Tubular bridge


Tubular bridge
Conwy Railway Bridge
AncestorPlate girder bridge
DescendantBox girder bridge
Carriesheavy rail
Span rangeMedium
MaterialWrought iron
Design effortVery high
Falsework requiredDepends upon length and degree of prefabrication

A tubular bridge is a bridge built as a rigid box girder section within which the traffic is carried.[1] Famous examples include the original Britannia Bridge over the Menai Strait, the Conwy railway bridge over the River Conwy, designed and tested by William Fairbairn and built by Robert Stephenson between 1846 and 1850, and the original Victoria Bridge in Montreal.

Conwy and Britannia Bridges

Conwy Bridge.Construction of second tube, September, 1848

The Conwy railway bridge carries the North Wales coast railway line across the River Conwy between Llandudno Junction and the town of Conwy.[2] The wrought iron tubular bridge was built by Robert Stephenson to a design by William Fairbairn, and is similar in construction to Stephenson's other famous tubular bridge, the Britannia Bridge across the Menai Strait. It was officially opened in 1849, but had been completed in 1848. Being the first tubular bridge to be built, the design needed much testing on prototypes to confirm that it would be capable of carrying heavy locomotives, the testing being performed by Fairbairn. The successful result enabled the much larger Britannia bridge to be built. The current Conwy bridge has been reinforced by extra columns under the bridge into the river, but is otherwise virtually unchanged since it was built.

Before the Britannia Bridge was constructed, Fairbairn conducted "the most celebrated of all engineering experiments on the grand scale"[3] a series of experiments "of a gigantic character".[3] One-sixth scale models, 78 ft long, were built at Fairbairn's Millwall Iron Works and tested with increasing loads. By this means, although at an experimental cost of thousands of pounds, the design of the cellular girder was refined until it could carry loads of 2.4 times the original capacity.[3] The most significant finding was that of a thin section's susceptibility to buckling under compression loads, and the cellular girder's resistance to this. Stephenson's would build around a thousand other bridges using this cellular structure.[3] The most impressive test was performed on-site at Conway. The 1300 ton tubular girder, deflecting 8 inches under its own weight, was loaded with a further 300 tons and the deflection measured. The effects of wind loading and asymmetric thermal expansion due to sunlight were also studied.[3]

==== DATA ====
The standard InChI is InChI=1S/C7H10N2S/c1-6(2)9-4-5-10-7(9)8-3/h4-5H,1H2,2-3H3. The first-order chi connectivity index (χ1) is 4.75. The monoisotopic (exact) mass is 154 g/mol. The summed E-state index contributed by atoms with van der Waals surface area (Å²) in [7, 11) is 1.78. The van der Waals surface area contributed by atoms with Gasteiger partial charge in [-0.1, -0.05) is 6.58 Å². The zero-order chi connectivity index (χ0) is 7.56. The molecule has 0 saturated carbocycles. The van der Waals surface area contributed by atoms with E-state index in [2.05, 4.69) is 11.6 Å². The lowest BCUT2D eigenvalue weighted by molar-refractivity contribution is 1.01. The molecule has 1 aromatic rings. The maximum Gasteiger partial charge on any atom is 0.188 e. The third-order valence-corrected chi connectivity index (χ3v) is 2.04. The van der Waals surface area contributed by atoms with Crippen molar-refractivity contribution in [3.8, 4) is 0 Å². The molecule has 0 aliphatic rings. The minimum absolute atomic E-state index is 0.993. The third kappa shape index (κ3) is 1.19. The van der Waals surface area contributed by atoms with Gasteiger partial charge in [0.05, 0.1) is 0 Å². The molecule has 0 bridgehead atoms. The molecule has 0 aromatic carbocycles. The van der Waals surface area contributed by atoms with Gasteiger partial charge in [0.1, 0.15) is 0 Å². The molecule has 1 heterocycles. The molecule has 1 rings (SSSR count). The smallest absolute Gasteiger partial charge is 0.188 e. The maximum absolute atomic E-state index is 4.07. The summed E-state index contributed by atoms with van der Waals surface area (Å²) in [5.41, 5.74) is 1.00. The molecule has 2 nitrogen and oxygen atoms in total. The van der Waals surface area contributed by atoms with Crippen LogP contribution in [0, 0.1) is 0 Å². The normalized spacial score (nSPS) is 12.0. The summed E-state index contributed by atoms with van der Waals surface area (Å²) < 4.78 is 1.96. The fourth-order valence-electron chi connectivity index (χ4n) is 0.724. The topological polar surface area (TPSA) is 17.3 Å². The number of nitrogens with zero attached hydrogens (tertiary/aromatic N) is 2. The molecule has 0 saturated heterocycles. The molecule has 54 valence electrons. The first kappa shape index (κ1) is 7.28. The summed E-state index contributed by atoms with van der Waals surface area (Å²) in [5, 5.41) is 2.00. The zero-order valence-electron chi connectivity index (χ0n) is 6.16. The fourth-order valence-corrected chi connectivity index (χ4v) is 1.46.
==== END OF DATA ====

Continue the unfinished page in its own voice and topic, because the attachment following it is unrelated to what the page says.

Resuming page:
Chepstow and Tamar Bridges

At Chepstow, a tubular railway bridge was built to the instructions of Isambard Kingdom Brunel in 1852. The "Great Tubular Bridge" over the River Wye, which at that point forms the boundary between Wales and England, is considered one of Brunel's major achievements, despite its appearance. It was economical in its use of materials, and would prove to be the design prototype for Brunel's Royal Albert Bridge at Saltash.

Other bridges

The unconventional nature of the tubular girder bridge was not widely accepted. John Fowler's 1847 tubular girder design for Torksey used tubes that were only 10 foot high and placed the railway deck between them, rather than inside.[4] This is now considered as the first box girder bridge, rather than a pure tubular bridge.[5] Despite this, it was initially rejected after completion by the Board of Trade’s inspector, Captain Lintorn Simmons, and the design was also criticized by the Institution of Civil Engineers.[6][7] When the bridge was strengthened in 1897, this was done by added a central truss above the deck rather than by strengthening the box.[7]


Section of the original wrought-iron tubular Britannia Bridge standing in front of the modern bridge

Since the destruction by fire of Britannia Bridge in 1970, Conwy railway bridge remains the only surviving example of this means of construction undertaken by Stephenson.

In the case of the Britannia Bridge this technology allowed a bridge with spans up to 460 feet (140 m) long to be constructed, when until then the longest wrought iron span had been 31 feet 6 inches (9.60 m).

See also

  • Box girder bridge - a similar bridge that carries the traffic outside the box.
  • Covered bridge - a type which may employ a variety of structures but which also encloses the traffic (for the protection of the bridge)
  • Jetway - a movable bridge that carries pedestrians from a terminal to an aircraft.
  • Skyway - a bridge connecting buildings at an elevation above the ground


  1. ^ Chrimes, Mike (1991). Civil Engineering 1839-1889. Alan Sutton Publishing. p. 47. ISBN 1-84015-008-4.
  2. ^ Dreicer, Gregory K. (2010). "Building Bridges and Boundaries: The Lattice and the Tube, 1820-1860". Technology and Culture. 51 (1): 126–163. JSTOR 40646995.
  3. ^ a b c d e Smith, A.I. (1966). William Fairbairn–Experimental Engineer. Engineering Heritage. II. Institution of Mechanical Engineers. pp. 22–23.
  4. ^ Tatraskoda. "John Fowler's Viaduct at Torksey". Flickr.
  5. ^ "Torksey Bridge".
  6. ^ Chrimes 1991, pp. 37–38
  7. ^ a b "Torksey Viaduct". Forgotten Relics. External link in |publisher= (help)
  • Fairbairn, William (1849). An Account of the Construction of the Britannia and Conway Tubular Bridges. London: John Weale.


  • John Rapley, The Britannia and Other Tubular Bridges: And the Men Who Built Them, Tempus (2003).